Try the same experiment a few times. If you don’t find any consistent results then you need to find a different method of testing or you might just want to move on. If you find consistent results then run more tests to verify them.


Keep changing up your experiments (try rock music perhaps?) and you will be continuously improving your study habits.




  1. Try Everything.


This guide provides information that works for the vast majority of people but you are not the vast majority of people. In many ways, you probably are, but don’t take anything ANYONE says about studying as fact without trying to prove it yourself.


There are no silly studying experiments. While I may have wasted my time on a number of silly experiments, over all it gave me hundreds of hours of entertainment and saved me thousands of hours I would have had to spend studying.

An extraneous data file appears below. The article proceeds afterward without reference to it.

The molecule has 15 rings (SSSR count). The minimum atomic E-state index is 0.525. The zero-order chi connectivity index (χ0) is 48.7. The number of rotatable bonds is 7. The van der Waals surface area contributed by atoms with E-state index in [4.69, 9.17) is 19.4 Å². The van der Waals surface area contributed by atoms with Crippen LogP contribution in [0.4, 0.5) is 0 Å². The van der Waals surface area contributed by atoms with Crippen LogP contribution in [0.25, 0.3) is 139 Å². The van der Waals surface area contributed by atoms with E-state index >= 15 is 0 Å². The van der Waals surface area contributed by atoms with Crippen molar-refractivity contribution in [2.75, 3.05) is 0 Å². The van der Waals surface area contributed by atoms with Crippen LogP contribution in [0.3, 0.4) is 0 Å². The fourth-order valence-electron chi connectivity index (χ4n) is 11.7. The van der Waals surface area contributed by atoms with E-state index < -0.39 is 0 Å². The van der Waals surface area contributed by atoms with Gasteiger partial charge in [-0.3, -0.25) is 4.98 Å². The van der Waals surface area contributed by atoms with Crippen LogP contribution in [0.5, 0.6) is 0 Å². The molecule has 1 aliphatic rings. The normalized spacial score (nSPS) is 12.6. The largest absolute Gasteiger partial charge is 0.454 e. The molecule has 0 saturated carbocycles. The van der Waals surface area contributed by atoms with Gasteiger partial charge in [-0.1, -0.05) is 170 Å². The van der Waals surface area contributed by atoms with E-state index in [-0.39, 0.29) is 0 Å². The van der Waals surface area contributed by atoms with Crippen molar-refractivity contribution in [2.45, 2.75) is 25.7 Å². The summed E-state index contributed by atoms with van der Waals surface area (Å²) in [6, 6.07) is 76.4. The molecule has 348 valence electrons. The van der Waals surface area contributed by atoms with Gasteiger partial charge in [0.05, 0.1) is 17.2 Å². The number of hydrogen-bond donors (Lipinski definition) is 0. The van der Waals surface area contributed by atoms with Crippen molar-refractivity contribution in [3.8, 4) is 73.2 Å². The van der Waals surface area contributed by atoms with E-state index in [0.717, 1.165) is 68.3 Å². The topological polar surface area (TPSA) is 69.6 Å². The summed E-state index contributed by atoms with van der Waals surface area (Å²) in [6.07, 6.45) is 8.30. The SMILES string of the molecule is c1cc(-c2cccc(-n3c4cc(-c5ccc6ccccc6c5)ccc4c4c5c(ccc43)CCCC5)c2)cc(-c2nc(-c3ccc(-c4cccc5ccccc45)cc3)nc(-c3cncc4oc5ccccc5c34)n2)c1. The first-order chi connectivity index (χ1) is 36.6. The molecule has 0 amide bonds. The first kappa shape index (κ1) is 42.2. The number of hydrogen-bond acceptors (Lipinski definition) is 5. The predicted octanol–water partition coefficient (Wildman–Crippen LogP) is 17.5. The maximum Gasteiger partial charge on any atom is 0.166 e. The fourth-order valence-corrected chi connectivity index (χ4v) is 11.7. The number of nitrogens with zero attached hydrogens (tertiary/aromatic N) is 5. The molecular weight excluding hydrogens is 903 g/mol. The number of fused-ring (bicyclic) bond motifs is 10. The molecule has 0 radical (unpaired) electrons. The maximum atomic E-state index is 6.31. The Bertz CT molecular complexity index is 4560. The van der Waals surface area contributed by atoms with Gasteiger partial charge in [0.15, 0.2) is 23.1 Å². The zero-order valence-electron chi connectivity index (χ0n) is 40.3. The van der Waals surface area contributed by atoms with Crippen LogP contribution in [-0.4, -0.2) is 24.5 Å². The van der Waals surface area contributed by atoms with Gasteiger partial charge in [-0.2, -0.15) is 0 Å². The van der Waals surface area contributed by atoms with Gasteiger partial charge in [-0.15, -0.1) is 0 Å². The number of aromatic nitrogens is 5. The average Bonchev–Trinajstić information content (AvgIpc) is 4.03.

The greatest innovations you’ll discover in studying will come from the weirdest experiments you do.


For example: Try the hopping on one leg thing. You might surprise yourself with the results. (It’s not magic but it improved my recall for a few weeks after I learned it. Eventually, like many methods, my brain got used to it and it became less effective.)




  1. Measure Everything.


If you’re taking the time to study then it’s worth taking the time to measure how you’re studying. You should be keeping track of every minute that you spend studying. You should also be measuring the effectiveness of the studying you’re doing.


There is no way to know if you’re making measurable improvements or just wasting your time if you don’t measure your results with some accuracy. You don’t need to track the seconds but if you spend time studying, you should be looking at the clock before and after and writing the minutes down.